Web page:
Wanted: kilometres of concrete for acoustic tests (9/50)
42 test sections, varying in length from 20 to 80 metres, and 20 sets of tyres were needed. The location to be used for the tests also had to be in a quiet area. After all, this concerned acoustic measurements. In the end, the researchers found the ideal site about 20 kilometres south of Berlin: the former military airbase at Sperenberg. Senior advisor Fred Reinink, involved in this research on behalf of M+P, still loves talking about it, even after all these years.
Fred has been working at M+P for about 25 years now. All these years, in addition to the worldwide sale of measuring systems developed by M+P, he has been looking into the noise on our roads. His expertise, the tyre/road surface noise, has become increasingly significant. ‘Nowadays, tyre/road surface noise is the main source of noise on our roads’, says Fred. ‘After all, the number of electric cars is rising. But in the case of vehicles with a combustion engine too, the tyre/road surface noise from 30, 40 kilometres per hour is dominant.’
The world of noise is a small one. So it’s logical for Fred to have been asked several times to participate in research programmes in his field of expertise. Also abroad. The German counterpart of Rijkswaterstaat, Bundesanstalt für Strassenwesen (BASt), for example, has been in close contact with Fred for years. And with good reason: M+P is part of the Müller-BBM group, which has its roots in Germany.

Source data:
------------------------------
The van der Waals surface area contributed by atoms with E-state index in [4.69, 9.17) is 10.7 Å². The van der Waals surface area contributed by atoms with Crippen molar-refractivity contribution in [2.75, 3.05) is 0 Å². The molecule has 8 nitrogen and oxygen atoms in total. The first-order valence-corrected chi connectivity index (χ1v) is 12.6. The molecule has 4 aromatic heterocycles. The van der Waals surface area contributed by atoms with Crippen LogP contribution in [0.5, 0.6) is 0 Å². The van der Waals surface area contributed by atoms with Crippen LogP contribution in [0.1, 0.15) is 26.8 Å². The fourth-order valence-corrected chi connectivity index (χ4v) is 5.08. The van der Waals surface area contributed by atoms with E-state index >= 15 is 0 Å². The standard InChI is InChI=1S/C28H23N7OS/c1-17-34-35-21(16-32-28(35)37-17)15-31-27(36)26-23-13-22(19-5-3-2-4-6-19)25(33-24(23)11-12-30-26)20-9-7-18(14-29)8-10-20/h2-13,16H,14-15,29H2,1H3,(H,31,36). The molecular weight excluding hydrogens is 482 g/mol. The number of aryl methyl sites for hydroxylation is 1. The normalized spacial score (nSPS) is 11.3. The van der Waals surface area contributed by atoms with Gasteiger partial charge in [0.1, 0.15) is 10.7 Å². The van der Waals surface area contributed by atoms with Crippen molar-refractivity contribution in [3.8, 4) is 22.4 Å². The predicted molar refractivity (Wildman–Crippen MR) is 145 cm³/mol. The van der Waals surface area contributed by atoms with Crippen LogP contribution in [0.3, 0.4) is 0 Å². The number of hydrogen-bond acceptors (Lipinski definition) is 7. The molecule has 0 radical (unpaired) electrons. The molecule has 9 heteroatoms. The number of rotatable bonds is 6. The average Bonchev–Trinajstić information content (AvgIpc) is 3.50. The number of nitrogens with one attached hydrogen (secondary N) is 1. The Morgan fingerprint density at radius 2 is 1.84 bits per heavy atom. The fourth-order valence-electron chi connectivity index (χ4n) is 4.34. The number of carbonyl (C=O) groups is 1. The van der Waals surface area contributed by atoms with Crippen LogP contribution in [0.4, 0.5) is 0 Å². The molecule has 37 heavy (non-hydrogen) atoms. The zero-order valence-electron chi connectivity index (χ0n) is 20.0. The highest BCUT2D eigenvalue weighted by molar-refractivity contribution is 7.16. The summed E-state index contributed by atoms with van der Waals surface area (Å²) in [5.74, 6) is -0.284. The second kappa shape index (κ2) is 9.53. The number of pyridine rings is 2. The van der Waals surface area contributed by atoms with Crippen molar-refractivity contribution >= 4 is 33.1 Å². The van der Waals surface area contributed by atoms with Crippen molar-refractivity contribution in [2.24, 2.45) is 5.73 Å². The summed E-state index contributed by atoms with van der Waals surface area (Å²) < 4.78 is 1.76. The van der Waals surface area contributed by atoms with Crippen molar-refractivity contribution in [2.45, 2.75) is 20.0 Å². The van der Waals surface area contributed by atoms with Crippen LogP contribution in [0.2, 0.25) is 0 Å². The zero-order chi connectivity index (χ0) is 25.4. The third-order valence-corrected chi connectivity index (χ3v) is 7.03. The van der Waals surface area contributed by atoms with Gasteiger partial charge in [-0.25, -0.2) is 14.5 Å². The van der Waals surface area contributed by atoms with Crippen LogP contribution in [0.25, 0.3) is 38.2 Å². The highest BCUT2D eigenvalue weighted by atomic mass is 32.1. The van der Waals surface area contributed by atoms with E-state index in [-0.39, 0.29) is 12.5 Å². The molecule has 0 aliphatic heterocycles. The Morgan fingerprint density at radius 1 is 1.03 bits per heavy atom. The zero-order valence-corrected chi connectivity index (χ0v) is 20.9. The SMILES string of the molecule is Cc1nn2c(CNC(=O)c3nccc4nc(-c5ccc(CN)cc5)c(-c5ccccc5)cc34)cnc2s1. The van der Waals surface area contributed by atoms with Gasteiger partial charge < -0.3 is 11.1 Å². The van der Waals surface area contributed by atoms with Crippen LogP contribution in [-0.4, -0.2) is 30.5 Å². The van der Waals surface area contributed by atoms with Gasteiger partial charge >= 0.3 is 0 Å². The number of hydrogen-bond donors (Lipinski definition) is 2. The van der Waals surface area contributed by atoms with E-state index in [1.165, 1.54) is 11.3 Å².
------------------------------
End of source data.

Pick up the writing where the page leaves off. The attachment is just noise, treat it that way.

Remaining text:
There is one research programme that Fred remembers particularly well. ‘In the mid-1990s, the BASt, within the framework of a European tender, requested a study into the Einfluss der Fahrbahntextur auf das Reifen Fahrbahn Geräusch’. The aim was to develop a model to predict rolling noise on the basis of the texture of a road surface. For this study, we needed 42 test sections - asphalt and concrete. M+P became involved through one of our sister companies, because of our knowledge and experience with measuring projects and tyre/road surface noise. But before we could start, we had to find a location with sufficient space and as little ambient noise as possible. Old airports are ideal for these tests because of their long runways. We had to cross some of our list though, because there was too much disturbing noise in the area, among other things. In the end, we came across the ideal research location, the former military airbase at Sperenberg, just south of Berlin.’
And that is how this location - after the fall of the Wall, Erich Honecker, State Council President of the former GDR, left for the Soviet Union from this base - many noise measurements were carried out on the test sections for three years, at different speeds and using tyres for passenger cars and trucks. Ultimately, this resulted in the SPERoN (Statistical Physical Explanation of Rolling Noise) model. Fred: ‘It was a wonderful time. Local employees from the former GDR told me lots of stories about the turbulent Cold War period. I will always remember both their stories and the special location.’